In 2004, two Brooklyn moms learned that New York City Councilman Bill de Blasio had allocated money to renovate their beloved neighborhood playground, the place they went daily with their toddlers to meet, greet, and socialize.
Wanting to have input into what the new park looked like, they took it upon themselves to start an informal survey of other park users, to find out what people might want in a new park.
Using the People Make Parks Questionnaire tool, they observed playground use and interviewed park users – from young moms to teens to seniors – to understand how people felt about the playground. Through interviews and observations, they learned what park features people thought were problematic or unsafe, and which were popular and well-used.
After collecting their data, they set up a meeting with the Park Manager, who set up a meeting between them and the Park designer assigned to the project.
The Manager suggested that they form a Friends group so that Parks would take their contributions more seriously. They were already deeply involved in the park, and had gotten to know other committed park users through their interviewing process, so starting an official group was a logical next step. In 2007, Friends of Greenwood Playground (FoGP) launched.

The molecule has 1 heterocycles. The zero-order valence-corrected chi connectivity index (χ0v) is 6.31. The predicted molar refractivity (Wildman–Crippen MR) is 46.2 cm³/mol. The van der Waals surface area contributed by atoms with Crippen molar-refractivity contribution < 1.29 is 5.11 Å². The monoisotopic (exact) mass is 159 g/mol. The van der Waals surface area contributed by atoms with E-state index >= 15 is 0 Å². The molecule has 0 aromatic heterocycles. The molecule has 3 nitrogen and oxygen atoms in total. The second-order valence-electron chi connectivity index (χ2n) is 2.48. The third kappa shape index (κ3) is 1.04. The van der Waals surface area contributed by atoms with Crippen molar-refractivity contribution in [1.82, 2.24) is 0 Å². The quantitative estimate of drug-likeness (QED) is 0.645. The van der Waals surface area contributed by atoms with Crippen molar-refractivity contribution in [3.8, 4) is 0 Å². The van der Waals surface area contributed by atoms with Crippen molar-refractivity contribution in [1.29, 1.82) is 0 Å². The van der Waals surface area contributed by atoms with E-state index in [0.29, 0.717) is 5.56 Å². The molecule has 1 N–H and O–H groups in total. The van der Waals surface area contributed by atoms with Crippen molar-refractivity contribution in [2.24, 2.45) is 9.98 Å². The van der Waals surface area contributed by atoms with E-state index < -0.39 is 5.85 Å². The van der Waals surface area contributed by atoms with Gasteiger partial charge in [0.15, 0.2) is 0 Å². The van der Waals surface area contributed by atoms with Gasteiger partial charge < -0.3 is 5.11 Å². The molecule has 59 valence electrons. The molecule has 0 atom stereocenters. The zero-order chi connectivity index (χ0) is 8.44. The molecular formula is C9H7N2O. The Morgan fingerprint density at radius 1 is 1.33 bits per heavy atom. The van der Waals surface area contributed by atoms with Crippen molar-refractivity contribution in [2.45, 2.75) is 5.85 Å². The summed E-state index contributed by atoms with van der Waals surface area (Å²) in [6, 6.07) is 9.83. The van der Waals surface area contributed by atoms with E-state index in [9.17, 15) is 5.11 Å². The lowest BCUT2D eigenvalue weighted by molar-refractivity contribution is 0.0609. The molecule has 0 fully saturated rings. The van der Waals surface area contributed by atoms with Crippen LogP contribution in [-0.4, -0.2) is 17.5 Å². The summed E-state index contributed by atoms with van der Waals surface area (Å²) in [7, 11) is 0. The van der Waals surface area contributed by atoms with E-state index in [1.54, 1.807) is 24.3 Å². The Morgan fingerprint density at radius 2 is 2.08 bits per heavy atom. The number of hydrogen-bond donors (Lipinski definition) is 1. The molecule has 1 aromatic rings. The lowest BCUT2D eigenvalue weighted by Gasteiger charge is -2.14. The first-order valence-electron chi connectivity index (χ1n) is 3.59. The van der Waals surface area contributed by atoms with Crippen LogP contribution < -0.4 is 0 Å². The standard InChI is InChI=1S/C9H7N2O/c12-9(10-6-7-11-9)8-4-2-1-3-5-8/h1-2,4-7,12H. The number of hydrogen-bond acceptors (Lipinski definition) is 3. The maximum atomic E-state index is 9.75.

Now, with six members instead of two, FoGP met with the designer. That’s when they discovered that he wanted to install adult exercise equipment in the park, to make it more accessible to older park users. FoGP, however, told him that, according to what they’d learned from the survey, there was a greater need for improved children’s play equipment, and that the playground should be separated in distinct sections for younger and older children.
With that information, the designer went to work, and by the time the community met at the scope meeting with Councilman de Blasio, the Brooklyn Capital Liaison, the Park Manager, and the designer, FoGP members were thrilled to see that the community feedback they’d gathered had impacted the design, bringing it closer to what they had envisioned.
FoGP hosted a party to celebrate the new playground and bring more neighbors into the fold. One mom said, “We really felt ownership, because we’d participated in the design process, and the party was an opportunity to celebrate the new park we helped create.”
To ensure the new playground stayed clean and safe, FoGP organized a group of neighbors to lock it each night, and began hosting an annual neighborhood party in the park each Spring or Fall. In 2008, they added programming, using a Partnerships for Parks Capacity Fund grant to launch Art in the Park, a free summer program of environmental and arts education for kids.
Though the two moms who started FoGP have since moved on to other neighborhood projects, the group is still active, with a new set of parents working to bring programming and stewardship to the playground. FoGP continues to make a difference in their community and, now, their even more beloved park.